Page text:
One example of the widely used ROS method is the Synthetic Minority Over-Sampling Technique (SMOTE) proposed by Chawla et al. [8]. This method generates artificial examples for the minority class by interpolating among the neighboring examples of the minority class. SMOTE increases the number of minority class examples by adding new minority class instances from the nearest neighboring instances, which results in improving the classifier generalization capability [28]. Unfortunately, generating artificial instances may not always be the best approach to deal with imbalanced data, especially for sensitive application domains such as biomedical data sets that deal with real data for diagnosis [29]. In this scenario, artificial data might unfavorably affect the classification performance of the diagnosis process. In view of that, techniques that do not seek to modify the current training set in the learning process remain favorable. Recent studies [1,30,31,32] validated the claim that the performance of the imbalanced class methods significantly decline if it is implemented on an imbalanced data set with a huge number of features (the high dimensional data) and a limited number of samples [33].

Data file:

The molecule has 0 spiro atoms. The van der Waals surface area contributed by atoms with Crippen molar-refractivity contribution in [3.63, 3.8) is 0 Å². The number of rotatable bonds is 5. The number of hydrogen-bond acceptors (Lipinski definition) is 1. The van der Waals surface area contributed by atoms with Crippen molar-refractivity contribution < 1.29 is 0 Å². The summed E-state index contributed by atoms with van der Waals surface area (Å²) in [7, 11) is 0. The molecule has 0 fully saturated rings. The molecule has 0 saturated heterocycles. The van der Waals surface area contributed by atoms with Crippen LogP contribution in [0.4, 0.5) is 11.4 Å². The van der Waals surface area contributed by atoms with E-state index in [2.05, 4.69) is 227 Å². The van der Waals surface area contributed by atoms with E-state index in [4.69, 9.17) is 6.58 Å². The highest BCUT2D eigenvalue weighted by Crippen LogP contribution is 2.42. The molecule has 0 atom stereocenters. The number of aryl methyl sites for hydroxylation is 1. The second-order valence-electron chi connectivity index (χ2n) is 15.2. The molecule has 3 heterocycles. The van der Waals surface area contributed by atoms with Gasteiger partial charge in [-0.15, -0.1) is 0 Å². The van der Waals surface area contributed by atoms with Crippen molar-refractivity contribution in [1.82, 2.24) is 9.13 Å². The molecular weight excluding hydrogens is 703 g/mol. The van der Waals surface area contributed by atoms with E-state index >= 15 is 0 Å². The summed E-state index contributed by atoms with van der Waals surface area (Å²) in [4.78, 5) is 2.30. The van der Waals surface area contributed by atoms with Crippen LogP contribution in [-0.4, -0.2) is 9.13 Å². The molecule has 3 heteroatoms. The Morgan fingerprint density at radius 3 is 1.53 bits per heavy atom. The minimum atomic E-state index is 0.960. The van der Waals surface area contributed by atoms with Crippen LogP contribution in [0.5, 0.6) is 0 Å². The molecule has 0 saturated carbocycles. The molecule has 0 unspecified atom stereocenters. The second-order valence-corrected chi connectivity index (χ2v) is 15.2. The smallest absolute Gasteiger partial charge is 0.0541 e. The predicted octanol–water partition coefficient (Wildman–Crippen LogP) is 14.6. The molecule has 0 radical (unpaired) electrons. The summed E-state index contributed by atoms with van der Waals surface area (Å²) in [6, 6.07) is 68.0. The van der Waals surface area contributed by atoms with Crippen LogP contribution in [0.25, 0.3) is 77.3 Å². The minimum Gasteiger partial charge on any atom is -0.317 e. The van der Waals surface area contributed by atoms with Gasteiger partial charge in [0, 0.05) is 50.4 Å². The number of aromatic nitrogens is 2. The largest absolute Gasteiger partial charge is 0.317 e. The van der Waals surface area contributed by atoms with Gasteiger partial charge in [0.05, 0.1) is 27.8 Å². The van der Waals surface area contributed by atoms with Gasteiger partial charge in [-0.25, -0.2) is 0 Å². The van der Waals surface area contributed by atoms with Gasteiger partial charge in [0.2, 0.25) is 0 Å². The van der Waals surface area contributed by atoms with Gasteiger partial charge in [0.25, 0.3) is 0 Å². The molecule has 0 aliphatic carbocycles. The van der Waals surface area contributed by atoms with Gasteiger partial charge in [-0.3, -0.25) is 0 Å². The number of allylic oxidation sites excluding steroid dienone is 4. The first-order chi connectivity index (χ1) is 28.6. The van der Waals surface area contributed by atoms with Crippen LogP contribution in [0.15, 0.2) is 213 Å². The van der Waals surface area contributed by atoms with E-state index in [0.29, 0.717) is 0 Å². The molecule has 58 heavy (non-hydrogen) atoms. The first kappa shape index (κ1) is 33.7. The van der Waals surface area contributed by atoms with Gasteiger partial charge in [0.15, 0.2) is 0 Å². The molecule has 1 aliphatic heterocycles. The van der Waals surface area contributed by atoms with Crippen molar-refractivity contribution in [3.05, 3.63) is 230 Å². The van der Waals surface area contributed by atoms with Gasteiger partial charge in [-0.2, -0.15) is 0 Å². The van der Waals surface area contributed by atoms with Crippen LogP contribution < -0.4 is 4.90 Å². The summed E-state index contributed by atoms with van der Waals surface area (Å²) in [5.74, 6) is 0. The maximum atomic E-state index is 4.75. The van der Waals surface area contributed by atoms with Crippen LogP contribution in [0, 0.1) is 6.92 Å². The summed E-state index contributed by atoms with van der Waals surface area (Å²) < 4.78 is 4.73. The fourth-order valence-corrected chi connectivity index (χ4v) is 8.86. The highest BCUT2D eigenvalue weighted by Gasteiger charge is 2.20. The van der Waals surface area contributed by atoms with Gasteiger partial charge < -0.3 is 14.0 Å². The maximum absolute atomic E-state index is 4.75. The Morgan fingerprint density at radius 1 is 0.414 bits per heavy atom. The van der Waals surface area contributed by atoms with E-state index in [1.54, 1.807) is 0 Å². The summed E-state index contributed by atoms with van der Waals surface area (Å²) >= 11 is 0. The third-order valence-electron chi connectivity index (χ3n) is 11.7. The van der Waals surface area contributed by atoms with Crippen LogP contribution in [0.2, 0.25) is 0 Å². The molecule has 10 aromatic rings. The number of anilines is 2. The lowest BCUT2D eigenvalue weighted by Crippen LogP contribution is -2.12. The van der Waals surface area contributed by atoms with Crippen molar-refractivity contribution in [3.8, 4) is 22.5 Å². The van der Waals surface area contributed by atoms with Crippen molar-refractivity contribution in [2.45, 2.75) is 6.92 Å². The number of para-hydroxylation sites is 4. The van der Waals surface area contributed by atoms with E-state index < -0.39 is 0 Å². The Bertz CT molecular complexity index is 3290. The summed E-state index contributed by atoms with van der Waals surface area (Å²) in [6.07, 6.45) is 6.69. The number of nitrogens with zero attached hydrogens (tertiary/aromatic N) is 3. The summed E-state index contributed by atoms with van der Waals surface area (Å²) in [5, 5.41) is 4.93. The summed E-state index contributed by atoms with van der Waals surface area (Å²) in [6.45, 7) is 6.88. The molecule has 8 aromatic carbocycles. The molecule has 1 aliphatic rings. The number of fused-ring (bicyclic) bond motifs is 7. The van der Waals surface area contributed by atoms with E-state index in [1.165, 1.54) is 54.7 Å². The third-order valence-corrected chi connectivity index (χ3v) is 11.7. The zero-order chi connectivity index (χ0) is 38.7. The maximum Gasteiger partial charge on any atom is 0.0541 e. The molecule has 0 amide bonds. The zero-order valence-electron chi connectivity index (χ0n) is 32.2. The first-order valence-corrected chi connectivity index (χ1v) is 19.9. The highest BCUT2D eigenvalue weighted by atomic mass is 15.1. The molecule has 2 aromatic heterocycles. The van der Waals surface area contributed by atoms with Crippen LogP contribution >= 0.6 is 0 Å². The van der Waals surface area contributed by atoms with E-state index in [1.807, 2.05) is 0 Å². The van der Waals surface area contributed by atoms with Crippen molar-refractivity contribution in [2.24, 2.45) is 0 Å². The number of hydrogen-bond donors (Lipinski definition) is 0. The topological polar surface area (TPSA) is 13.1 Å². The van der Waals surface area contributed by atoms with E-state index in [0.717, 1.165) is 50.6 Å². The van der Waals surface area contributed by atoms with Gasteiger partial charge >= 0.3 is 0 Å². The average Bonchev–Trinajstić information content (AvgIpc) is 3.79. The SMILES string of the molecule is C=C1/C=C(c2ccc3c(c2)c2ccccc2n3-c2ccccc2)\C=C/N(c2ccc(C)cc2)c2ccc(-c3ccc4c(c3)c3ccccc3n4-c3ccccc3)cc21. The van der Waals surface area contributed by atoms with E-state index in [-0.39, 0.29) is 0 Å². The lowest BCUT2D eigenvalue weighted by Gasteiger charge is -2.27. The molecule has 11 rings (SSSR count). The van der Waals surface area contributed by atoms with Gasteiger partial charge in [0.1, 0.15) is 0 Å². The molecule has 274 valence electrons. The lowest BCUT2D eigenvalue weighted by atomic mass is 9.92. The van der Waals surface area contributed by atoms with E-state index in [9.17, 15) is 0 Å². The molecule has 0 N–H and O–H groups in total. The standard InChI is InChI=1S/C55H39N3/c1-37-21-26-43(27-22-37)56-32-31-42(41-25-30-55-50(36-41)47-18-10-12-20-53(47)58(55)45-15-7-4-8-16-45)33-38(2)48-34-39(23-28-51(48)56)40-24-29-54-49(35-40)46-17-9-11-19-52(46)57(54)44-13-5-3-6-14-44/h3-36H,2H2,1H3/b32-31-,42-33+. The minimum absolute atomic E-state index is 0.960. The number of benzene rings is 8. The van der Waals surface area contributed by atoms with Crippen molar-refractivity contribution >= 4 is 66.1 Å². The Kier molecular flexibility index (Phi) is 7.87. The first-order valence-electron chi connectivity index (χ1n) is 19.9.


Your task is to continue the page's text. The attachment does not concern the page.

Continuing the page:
Recently, dealing with imbalanced data sets using feature selection has become popular among data mining and machine learning communities [4,34]. The techniques mentioned earlier (i.e., resampling, etc.) focus on the sampling of training data to overcome imbalanced class distribution [4]. A feature reduction method such as feature selection takes a different approach to overcome the imbalanced class problem instead of over/undersampling the training samples. The general concept is to obtain a subset of features that optimally rectify the disparity among classes in the data set and select the best features that represent both classes. Feature selection approaches are classified into filter methods, wrapper methods, and embedded methods. Filter approaches are computationally efficient to select feature subsets. Filter methods are highly susceptible to being trapped in a local optimum feature subset because their performance is heavily affected by the “feature interaction problem” because the selected features may not be optimal for a specific learning model [35,36]. While wrapper [37,38,39,40] and embedded approaches [41] were presented to select a discriminative feature subset, these techniques can be based on selecting features, where the evaluators are often a cost function, i.e., the contribution of a feature to the performance of the classifiers [8], or the discriminative capability of features [37,38,39]. Selected features in using a loss function may not always yield an optimal performance for the classifier, but ranking features using multi-filter methods and aggregating the outcomes of many filter methods might select discriminative features that achieve better (near-optimal) features that represent minority and majority features, retaining the most informative features that guide the population-based algorithm for the optimal features. In this paper, we examined the imbalanced class problem by considering data sets with a high number of features (high dimensional data) but with small samples [4,26].